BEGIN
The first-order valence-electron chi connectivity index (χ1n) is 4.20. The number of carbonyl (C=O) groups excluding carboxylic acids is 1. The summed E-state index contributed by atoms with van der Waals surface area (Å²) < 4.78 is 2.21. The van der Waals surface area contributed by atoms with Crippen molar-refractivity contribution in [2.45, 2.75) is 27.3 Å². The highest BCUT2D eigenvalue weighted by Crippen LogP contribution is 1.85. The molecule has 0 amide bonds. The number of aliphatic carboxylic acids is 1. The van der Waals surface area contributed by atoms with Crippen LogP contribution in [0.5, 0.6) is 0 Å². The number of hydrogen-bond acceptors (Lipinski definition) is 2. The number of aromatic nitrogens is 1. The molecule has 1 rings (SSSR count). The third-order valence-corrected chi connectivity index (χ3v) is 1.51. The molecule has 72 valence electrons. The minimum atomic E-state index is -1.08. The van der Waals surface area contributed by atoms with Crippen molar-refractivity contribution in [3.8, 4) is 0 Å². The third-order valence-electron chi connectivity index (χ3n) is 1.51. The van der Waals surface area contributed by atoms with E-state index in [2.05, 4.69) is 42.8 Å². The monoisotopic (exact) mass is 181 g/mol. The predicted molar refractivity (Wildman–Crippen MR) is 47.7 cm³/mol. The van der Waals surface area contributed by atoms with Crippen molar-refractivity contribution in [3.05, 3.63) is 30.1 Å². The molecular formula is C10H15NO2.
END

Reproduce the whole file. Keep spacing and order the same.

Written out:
The first-order valence-electron chi connectivity index (χ1n) is 4.20. The number of carbonyl (C=O) groups excluding carboxylic acids is 1. The summed E-state index contributed by atoms with van der Waals surface area (Å²) < 4.78 is 2.21. The van der Waals surface area contributed by atoms with Crippen molar-refractivity contribution in [2.45, 2.75) is 27.3 Å². The highest BCUT2D eigenvalue weighted by Crippen LogP contribution is 1.85. The molecule has 0 amide bonds. The number of aliphatic carboxylic acids is 1. The van der Waals surface area contributed by atoms with Crippen LogP contribution in [0.5, 0.6) is 0 Å². The number of hydrogen-bond acceptors (Lipinski definition) is 2. The number of aromatic nitrogens is 1. The molecule has 1 rings (SSSR count). The third-order valence-corrected chi connectivity index (χ3v) is 1.51. The molecule has 72 valence electrons. The minimum atomic E-state index is -1.08. The van der Waals surface area contributed by atoms with Crippen molar-refractivity contribution in [3.8, 4) is 0 Å². The third-order valence-electron chi connectivity index (χ3n) is 1.51. The van der Waals surface area contributed by atoms with E-state index in [2.05, 4.69) is 42.8 Å². The monoisotopic (exact) mass is 181 g/mol. The predicted molar refractivity (Wildman–Crippen MR) is 47.7 cm³/mol. The van der Waals surface area contributed by atoms with Crippen molar-refractivity contribution in [3.05, 3.63) is 30.1 Å². The molecular formula is C10H15NO2.